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Metta World Peace and the Salaries Lost to Suspensions

The former Ron Artest, who is also the current Metta World Peace, appears set to lose several thousand dollars in compensation during his suspension for the elbow that dropped James Harden in Sunday's L.A. Lakers-Oklahoma City Thunder game.

World Peace will be forced to the bench for seven games for the hit on the OKC guard, but even with the suspension, he'll still pocket more than $6 million this year. Good work if you can get it.

While there are a couple of figures out there on how much World Peace will have kept out of his checks, it's pretty formidable compared with what most fans take home for their day jobs. Forbes put the amount at $430,000 of his $6.8 million salary. That report, citing the NBA, said that players are fined 1/110th of a season's salary for each game they're suspended, whether that's during the regular season or the playoffs. ESPN had the figure at nearly $348,000 in salary if all the games are lost this season.

Anyone who knows this particular player's history is well aware that he has been known for occasionally volatile moments, to put it mildly. In particular, remember back to a more infamous event centered around him when he was unequivocally known as Artest -- that would be the massive brawl he was heavily involved in as a member of the Indiana Pacers during a game at the Detroit Pistons in 2004.

That fight cost him more than $4 million, but as Forbes points out in this slideshow of NBA penalties, it wasn't the stiffest setback in the association's history. That "honor" belongs to the case of Gilbert Arenas, who lost more than $7 million in the 2009-2010 season because of a gun-related suspension while he was playing for the Washington Wizards.

[Related: Dan Wetzel: Metta World Peace again shows teammates can't depend on him]

World Peace isn't the only pro athlete in the news at the moment who's facing a substantial monetary surrender because of bad behavior. Another massive loss is set to be incurred by New Orleans Saints head coach Sean Payton, who won't get the $7.5 million he was due for the upcoming season now that's he's been suspended by NFL chief Roger Goodell in the wake of the bounty probe in the Big Easy.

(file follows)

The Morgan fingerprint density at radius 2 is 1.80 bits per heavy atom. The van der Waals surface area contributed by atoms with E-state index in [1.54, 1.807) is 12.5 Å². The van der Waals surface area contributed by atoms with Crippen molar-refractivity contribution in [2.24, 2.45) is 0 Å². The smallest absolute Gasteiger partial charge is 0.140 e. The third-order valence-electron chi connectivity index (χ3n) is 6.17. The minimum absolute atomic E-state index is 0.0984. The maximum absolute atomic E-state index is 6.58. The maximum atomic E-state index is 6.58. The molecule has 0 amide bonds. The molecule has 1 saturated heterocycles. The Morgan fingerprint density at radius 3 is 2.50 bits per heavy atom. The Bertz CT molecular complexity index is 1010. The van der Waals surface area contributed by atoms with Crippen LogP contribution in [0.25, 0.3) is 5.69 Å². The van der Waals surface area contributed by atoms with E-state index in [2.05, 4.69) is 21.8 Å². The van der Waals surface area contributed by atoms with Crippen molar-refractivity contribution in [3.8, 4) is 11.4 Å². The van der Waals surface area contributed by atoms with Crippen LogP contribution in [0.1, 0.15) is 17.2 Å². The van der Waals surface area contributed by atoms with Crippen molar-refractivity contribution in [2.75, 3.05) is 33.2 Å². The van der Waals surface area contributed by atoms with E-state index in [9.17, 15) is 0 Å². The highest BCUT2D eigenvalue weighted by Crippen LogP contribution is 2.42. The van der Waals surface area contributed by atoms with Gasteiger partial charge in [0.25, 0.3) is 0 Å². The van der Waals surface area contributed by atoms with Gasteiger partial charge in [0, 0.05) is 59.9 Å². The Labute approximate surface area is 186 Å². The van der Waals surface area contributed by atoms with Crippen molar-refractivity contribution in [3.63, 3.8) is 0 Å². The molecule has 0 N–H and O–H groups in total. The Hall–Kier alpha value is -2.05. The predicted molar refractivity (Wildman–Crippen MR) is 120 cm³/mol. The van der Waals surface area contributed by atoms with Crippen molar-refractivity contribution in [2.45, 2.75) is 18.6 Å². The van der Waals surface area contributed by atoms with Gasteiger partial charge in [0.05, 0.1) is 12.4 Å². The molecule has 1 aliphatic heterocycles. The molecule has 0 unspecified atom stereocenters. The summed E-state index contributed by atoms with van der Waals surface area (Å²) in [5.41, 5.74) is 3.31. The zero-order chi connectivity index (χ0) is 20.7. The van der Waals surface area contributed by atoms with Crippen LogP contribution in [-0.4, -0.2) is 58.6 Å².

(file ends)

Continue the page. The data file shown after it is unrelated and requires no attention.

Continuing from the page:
Over on the ice, Raffi Torres of the Phoenix Coyotes just got a 25-game suspension for an illegal hit only days ago on the Chicago Blackhawks' Marian Hossa. Hossa had to be carried to the locker room, and Torres is undoubtedly going to lose a few hundred thousand bucks -- it would be somewhere in the neighborhood of $533,000, if his penalty were based on his salary for regular season games.

Those are far, far from the only penalties in the world of sports over the years, and of course as salaries have gotten bigger, so have the financial impacts. Here, we look at a few other big-dollar notables from the not-too-distant past.

One of the top losses across pro sports came in 2009, when Manny Ramirez of the L.A. Dodgers missed out on $7.7 million of his salary following his 50-game drug test-related ban. That same year, J.C. Romero of the Philadelphia Phillies forfeited $1.25 million in salary following a positive test for a banned substance , and the year before, Mike Cameron sacrificed 25 games for the Milwaukee Brewers, along with $792,350 in salary, owing to a stimulant suspension.

Albert Haynesworth, a huge free-agent signing for the Washington Redskins who's now on about his 30th disappointed NFL team, lost $847,000 while sitting out what ended up being his last four games for the team from the nation's capital -- that came after coach Mike Shanahan basically told Haynesworth to stay home.

Four years prior, he'd been docked around $190,000 while playing for the Tennessee Titans and kicking the Dallas Cowboys' Andre Gurode in the face, a stomp that also got him a five-game suspension. That was well before Dan Snyder moved him to the mid-Atlantic with a $100 million deal and enabled Big Al to lose significantly more per game check.

Back in the NHL, the Vancouver Canucks' Todd Bertuzzi delivered a surprise punch on the Colorado Avalanche's Steve Moore in 2004, costing him about $502,000 because of his subsequent suspension. In another well-known case, veteran Marty McSorley, while playing for the Boston Bruins, got a $72,000 fine toward the end of the 1999-2000 season for hitting Vancouver's Donald Brashear in the head with his stick. McSorley was banned for the rest of the year and that was later extended. He didn't play again in the league.

More recently, Chris Simon of the New York Islanders got suspended for 30 games after he kicked Jarkko Ruutu of the Pittsburgh Penguins in a December 2007 game. Simon, who was only a couple of months removed from a 25-game suspension from the previous season for slashing Ryan Hollweg of the New York Rangers, lost roughly $350,000 for the longer ban.

Keep the talk going. What are some other notable suspensions, fines and salary losses you remember well (even if you don't want to)?